"The Rainmaker" is a simpler, more song-based album compared to the previous releases of the band. It breaks the tradition of long multi-part epics that the band had included in their previous three LPs, and instead presents 11 stand-alone tracks that do not follow any specific overarching theme, neither lyrically nor musically. This quest for simplicity does not only involve the length and thematic connection between songs, but also their structure and melodic accessibility. The template for the Kings' sound remains the classic prog rock of the 1970s (Yes, ELP, Genesis, King Crimson), but many of the songs on "The Rainmaker" are unashamedly chorus-based, with a structure that only slightly complicates the standard verse/chorus alternation of straight pop/rock music, typically with the insertion of more or less lengthy instrumental detours in the middle of a song. The vocal melodies are also very accessible and immediate, transforming pieces like "Last Minute on Earth", "City of Angels" and "Serious Dreamers" in irresistible sing-along pieces.

The album also marks the turn towards a slightly edgier and more metallic sound that will accompany the band through much of the rest of their career. The riff of opener "Last Minute on Earth" is almost metal. This turn towards a more metallic and simpler sound will perhaps disappoint prog purists, which may reflect the slightly lower average rating of this record on ProgArchives compared to the rest of the Kings' discography. Personally, I find a few of the tracks on "The Rainmaker" to be some of the best song material released by the Swedes throughout their career, but, again, I may have my rose-tint glasses on here.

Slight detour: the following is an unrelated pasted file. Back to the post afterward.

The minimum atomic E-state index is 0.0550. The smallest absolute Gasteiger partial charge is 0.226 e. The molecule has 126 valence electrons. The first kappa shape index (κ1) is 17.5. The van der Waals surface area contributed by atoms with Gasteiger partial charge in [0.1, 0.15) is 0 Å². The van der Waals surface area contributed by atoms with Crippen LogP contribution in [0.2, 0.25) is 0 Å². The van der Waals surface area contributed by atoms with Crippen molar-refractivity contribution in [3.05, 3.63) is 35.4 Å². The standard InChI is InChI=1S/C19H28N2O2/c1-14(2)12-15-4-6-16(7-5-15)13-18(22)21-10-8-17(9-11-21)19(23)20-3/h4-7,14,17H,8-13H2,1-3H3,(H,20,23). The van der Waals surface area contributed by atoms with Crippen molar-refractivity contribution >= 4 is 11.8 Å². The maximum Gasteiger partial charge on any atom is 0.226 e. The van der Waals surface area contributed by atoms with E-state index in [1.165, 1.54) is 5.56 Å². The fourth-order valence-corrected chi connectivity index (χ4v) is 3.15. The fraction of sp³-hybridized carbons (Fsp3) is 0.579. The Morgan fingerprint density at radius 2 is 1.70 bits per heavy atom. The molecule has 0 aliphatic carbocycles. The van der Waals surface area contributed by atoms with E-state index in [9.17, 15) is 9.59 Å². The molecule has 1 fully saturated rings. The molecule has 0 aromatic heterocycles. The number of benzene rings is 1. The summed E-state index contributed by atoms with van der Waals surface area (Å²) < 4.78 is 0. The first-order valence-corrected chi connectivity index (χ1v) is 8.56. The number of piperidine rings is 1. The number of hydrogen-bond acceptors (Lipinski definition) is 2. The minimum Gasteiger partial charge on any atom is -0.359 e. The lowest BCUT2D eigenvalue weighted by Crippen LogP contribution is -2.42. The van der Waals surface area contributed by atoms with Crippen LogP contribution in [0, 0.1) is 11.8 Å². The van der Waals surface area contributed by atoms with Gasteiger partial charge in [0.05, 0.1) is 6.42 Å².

Objectively, the album's quality is not completely homogeneous. There are some fantastic tracks, but there are also weaker pieces that veer at best towards the anonymous and at worst towards the boring. Among the highlights of the record, I would include: "Last Minute on Earth", with its beautiful combination of melancholy, sinister riffs and energizing musical dexterity; the mellower, jazzy ballad "World Without a Heart"; the upbeat piece "City of Angels", which sports an incredibly catchy chorus in its coda; the often overlooked "Elaine", a beautiful small piece with sensitive lyrics and a nice sax solo; and "Serious Dreamers", a great funky track with another killer chorus. The rest of the album is somewhat weaker. "Road to Sanctuary" is a whimsical piece that tries a bit too hard to be quirky and loses sight of actually being a good song. "The Rainmaker" is a 6-minute instrumental piece based on a bolero where nothing much happens and in the middle of which I usually tend to snooze. "Sword of God" is a little Deep Purple-like rocker which is pleasant but sounds a tad too derivative.